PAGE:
The department did purchase some rifles through the Department of Homeland Security, but they are given only to SWAT teams, and are utilized only on patrol, he said.
In parades to celebrate the city’s sports teams and in responding to events such as Occupy Boston, “our approach is a soft approach,” McCarthy said. “We don’t utilize officers in military gear or riot gear. We do just the opposite.”
New York City
Alex S. Vitale, a sociology professor at Brooklyn College and a senior policy advisor to the Police Reform Organizing Project, looked at police response to Occupy protests, and said that it was frequently small and mid-sized departments that often deployed military equipment.
“Boston, New York, Los Angeles, most of the big cities, did not have the militarized response” to Occupy protesters, he said. “It was the medium and small cities that were in some ways worst offenders.”
Denver, for instance, deployed military equipment it received during the 2008 Democratic National Convention to break up Occupy protests; Tampa, Fla., police used a tank to break up similar protests.
Because much of the equipment comes from Homeland Security grants, he said, the equipment is spread over nearly every congressional district, city and state.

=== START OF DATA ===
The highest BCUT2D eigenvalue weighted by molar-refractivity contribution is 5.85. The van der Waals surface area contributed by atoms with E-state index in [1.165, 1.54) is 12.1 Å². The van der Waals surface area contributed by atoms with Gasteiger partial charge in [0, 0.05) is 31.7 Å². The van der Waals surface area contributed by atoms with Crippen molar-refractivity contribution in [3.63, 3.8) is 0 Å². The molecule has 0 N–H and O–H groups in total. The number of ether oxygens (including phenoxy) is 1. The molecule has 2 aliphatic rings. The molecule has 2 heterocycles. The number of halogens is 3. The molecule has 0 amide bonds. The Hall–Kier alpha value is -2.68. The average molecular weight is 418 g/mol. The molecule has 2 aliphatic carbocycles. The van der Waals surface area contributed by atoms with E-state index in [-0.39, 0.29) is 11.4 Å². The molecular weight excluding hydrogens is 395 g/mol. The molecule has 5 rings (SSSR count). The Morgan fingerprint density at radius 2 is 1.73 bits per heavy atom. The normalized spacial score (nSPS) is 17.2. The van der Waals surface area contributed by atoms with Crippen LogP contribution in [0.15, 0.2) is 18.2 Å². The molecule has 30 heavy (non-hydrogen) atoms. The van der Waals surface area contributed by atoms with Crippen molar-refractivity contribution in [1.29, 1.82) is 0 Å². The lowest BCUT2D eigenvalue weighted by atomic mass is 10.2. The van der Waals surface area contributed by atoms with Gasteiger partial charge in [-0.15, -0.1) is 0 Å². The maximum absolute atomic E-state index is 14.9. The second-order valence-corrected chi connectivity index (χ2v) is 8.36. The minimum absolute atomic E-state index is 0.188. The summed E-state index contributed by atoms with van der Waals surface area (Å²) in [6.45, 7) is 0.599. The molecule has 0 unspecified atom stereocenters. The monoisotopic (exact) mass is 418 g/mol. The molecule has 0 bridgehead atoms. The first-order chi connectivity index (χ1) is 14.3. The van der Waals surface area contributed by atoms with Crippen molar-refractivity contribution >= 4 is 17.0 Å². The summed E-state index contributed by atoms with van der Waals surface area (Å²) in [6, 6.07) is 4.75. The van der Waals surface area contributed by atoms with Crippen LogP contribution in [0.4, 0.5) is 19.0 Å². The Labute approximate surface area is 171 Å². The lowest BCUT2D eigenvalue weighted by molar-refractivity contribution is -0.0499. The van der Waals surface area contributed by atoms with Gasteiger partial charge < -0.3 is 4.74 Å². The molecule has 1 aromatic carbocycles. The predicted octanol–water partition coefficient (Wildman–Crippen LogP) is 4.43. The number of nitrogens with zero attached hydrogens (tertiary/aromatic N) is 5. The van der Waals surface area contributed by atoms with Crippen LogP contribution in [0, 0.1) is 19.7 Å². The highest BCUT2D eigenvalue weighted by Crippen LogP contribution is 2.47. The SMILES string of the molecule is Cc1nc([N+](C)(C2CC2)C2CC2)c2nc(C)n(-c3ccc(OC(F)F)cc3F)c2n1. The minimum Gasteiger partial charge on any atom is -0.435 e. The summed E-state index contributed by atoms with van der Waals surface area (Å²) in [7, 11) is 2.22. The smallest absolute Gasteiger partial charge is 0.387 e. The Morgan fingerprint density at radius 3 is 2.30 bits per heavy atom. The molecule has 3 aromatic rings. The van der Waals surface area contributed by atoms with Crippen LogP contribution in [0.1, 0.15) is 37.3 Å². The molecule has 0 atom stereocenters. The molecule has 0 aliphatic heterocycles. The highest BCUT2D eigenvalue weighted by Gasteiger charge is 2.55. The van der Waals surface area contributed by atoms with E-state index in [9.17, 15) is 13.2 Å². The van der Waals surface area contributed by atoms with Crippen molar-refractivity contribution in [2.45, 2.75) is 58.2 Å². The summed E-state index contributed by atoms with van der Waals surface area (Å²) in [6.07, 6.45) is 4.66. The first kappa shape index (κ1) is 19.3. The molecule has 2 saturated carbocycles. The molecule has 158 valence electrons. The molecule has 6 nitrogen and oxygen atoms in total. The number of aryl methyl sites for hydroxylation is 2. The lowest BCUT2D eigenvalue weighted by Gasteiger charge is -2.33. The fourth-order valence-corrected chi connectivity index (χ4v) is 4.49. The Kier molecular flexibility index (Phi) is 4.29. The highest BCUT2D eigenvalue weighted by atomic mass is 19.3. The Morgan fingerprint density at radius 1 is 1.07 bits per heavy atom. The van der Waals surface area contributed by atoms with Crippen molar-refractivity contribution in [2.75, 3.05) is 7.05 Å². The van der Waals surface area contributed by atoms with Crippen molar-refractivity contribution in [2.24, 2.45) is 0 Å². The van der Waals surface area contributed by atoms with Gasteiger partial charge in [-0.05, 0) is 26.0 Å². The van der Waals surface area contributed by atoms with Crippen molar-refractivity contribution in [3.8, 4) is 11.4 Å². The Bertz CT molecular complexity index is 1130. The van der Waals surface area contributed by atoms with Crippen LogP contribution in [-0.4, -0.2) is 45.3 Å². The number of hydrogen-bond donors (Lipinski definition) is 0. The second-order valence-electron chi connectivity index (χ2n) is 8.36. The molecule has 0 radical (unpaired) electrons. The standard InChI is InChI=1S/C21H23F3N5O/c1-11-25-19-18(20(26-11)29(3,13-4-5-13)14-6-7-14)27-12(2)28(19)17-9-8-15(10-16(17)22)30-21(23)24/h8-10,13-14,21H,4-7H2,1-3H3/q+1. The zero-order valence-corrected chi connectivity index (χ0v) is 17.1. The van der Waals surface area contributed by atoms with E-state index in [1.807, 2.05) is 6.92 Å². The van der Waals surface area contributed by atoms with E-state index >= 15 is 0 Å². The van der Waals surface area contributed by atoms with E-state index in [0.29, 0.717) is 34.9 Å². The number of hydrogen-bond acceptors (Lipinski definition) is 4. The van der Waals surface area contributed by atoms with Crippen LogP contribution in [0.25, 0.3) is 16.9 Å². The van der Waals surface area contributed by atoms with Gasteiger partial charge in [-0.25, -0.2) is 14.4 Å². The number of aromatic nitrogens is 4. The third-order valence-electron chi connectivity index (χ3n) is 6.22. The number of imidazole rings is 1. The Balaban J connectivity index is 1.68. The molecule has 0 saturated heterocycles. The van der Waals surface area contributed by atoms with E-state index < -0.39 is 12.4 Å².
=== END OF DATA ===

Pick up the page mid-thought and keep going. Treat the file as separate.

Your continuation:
“You’ve got towns with 100,000 people that have as much hardware as New York City,” he said.
For the police departments, it makes sense to get the equipment - after all, it’s free, and is good for officer morale. But it serves “almost no considerable law enforcement purpose,” he said.
But surprisingly, big cities like New York, Boston and Philadelphia seem to be much less likely to use the military gear, he said. Vitale has written a book about the New York Police Department, “City of Unrest,” but says the NYPD generally uses the equipment only when there’s a legitimate need for it. When the U.N. General Assembly is in session, for instance, a few armored jeeps will be deployed by the U.N. Counter-terrorism officers have assault weapons, but don’t usually parade them around the streets.
Sometimes, though, the department can’t seem to help itself: During a recent demonstration near the Israeli Consulate, the NYPD stationed two officers to keep the peace with AR-15s.